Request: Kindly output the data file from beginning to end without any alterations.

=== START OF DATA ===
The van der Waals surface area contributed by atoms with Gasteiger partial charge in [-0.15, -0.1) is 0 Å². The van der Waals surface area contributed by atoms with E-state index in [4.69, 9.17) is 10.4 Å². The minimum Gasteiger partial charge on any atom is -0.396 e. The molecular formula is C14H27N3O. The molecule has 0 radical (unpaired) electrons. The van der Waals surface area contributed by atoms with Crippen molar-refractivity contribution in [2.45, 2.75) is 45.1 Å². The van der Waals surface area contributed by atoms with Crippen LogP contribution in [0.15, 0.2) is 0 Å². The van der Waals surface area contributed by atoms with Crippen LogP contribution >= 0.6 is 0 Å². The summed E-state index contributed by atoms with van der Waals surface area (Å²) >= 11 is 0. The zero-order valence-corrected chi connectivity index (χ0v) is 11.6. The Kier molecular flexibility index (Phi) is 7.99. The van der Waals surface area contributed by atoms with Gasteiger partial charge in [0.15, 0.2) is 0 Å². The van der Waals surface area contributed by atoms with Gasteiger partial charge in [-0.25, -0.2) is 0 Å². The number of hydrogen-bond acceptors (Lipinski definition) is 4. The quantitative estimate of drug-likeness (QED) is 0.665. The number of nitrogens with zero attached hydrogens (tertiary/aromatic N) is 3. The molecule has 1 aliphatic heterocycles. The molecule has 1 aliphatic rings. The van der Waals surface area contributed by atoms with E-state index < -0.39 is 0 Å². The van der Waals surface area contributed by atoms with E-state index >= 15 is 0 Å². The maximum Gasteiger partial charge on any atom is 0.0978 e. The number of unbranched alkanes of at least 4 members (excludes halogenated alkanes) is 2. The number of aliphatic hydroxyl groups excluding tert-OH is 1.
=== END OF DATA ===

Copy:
The van der Waals surface area contributed by atoms with Gasteiger partial charge in [-0.15, -0.1) is 0 Å². The van der Waals surface area contributed by atoms with E-state index in [4.69, 9.17) is 10.4 Å². The minimum Gasteiger partial charge on any atom is -0.396 e. The molecular formula is C14H27N3O. The molecule has 0 radical (unpaired) electrons. The van der Waals surface area contributed by atoms with Crippen molar-refractivity contribution in [2.45, 2.75) is 45.1 Å². The van der Waals surface area contributed by atoms with Crippen LogP contribution in [0.15, 0.2) is 0 Å². The van der Waals surface area contributed by atoms with Crippen LogP contribution >= 0.6 is 0 Å². The summed E-state index contributed by atoms with van der Waals surface area (Å²) >= 11 is 0. The zero-order valence-corrected chi connectivity index (χ0v) is 11.6. The Kier molecular flexibility index (Phi) is 7.99. The van der Waals surface area contributed by atoms with Gasteiger partial charge in [0.15, 0.2) is 0 Å². The van der Waals surface area contributed by atoms with Gasteiger partial charge in [-0.25, -0.2) is 0 Å². The number of hydrogen-bond acceptors (Lipinski definition) is 4. The quantitative estimate of drug-likeness (QED) is 0.665. The number of nitrogens with zero attached hydrogens (tertiary/aromatic N) is 3. The molecule has 1 aliphatic heterocycles. The molecule has 1 aliphatic rings. The van der Waals surface area contributed by atoms with E-state index < -0.39 is 0 Å². The van der Waals surface area contributed by atoms with E-state index >= 15 is 0 Å². The maximum Gasteiger partial charge on any atom is 0.0978 e. The number of unbranched alkanes of at least 4 members (excludes halogenated alkanes) is 2. The number of aliphatic hydroxyl groups excluding tert-OH is 1.